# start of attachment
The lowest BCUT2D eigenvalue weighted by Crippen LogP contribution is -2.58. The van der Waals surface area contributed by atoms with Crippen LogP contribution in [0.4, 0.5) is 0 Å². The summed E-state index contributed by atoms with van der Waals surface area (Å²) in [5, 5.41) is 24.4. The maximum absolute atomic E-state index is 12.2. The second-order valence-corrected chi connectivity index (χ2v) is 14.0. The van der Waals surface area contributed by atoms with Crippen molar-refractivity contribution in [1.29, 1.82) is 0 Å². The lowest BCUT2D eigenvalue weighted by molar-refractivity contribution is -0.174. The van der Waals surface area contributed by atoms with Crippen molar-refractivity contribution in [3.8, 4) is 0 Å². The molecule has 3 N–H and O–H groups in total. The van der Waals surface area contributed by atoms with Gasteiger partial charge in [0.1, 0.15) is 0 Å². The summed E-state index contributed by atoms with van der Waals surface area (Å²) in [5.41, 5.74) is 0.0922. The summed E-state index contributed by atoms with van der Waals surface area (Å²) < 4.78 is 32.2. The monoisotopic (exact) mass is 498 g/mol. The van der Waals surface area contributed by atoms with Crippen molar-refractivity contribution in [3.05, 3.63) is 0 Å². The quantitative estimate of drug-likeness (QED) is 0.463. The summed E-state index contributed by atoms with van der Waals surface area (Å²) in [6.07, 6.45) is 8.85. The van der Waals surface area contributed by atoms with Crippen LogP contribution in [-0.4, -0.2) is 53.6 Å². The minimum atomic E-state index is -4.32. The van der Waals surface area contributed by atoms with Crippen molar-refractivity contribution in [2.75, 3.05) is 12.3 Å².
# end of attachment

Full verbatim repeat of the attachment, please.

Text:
The lowest BCUT2D eigenvalue weighted by Crippen LogP contribution is -2.58. The van der Waals surface area contributed by atoms with Crippen LogP contribution in [0.4, 0.5) is 0 Å². The summed E-state index contributed by atoms with van der Waals surface area (Å²) in [5, 5.41) is 24.4. The maximum absolute atomic E-state index is 12.2. The second-order valence-corrected chi connectivity index (χ2v) is 14.0. The van der Waals surface area contributed by atoms with Crippen molar-refractivity contribution in [1.29, 1.82) is 0 Å². The lowest BCUT2D eigenvalue weighted by molar-refractivity contribution is -0.174. The van der Waals surface area contributed by atoms with Crippen molar-refractivity contribution in [3.8, 4) is 0 Å². The molecule has 3 N–H and O–H groups in total. The van der Waals surface area contributed by atoms with Gasteiger partial charge in [0.1, 0.15) is 0 Å². The summed E-state index contributed by atoms with van der Waals surface area (Å²) in [5.41, 5.74) is 0.0922. The summed E-state index contributed by atoms with van der Waals surface area (Å²) < 4.78 is 32.2. The monoisotopic (exact) mass is 498 g/mol. The van der Waals surface area contributed by atoms with Crippen molar-refractivity contribution in [3.05, 3.63) is 0 Å². The quantitative estimate of drug-likeness (QED) is 0.463. The summed E-state index contributed by atoms with van der Waals surface area (Å²) in [6.07, 6.45) is 8.85. The van der Waals surface area contributed by atoms with Crippen LogP contribution in [-0.4, -0.2) is 53.6 Å². The minimum atomic E-state index is -4.32. The van der Waals surface area contributed by atoms with Crippen molar-refractivity contribution in [2.75, 3.05) is 12.3 Å².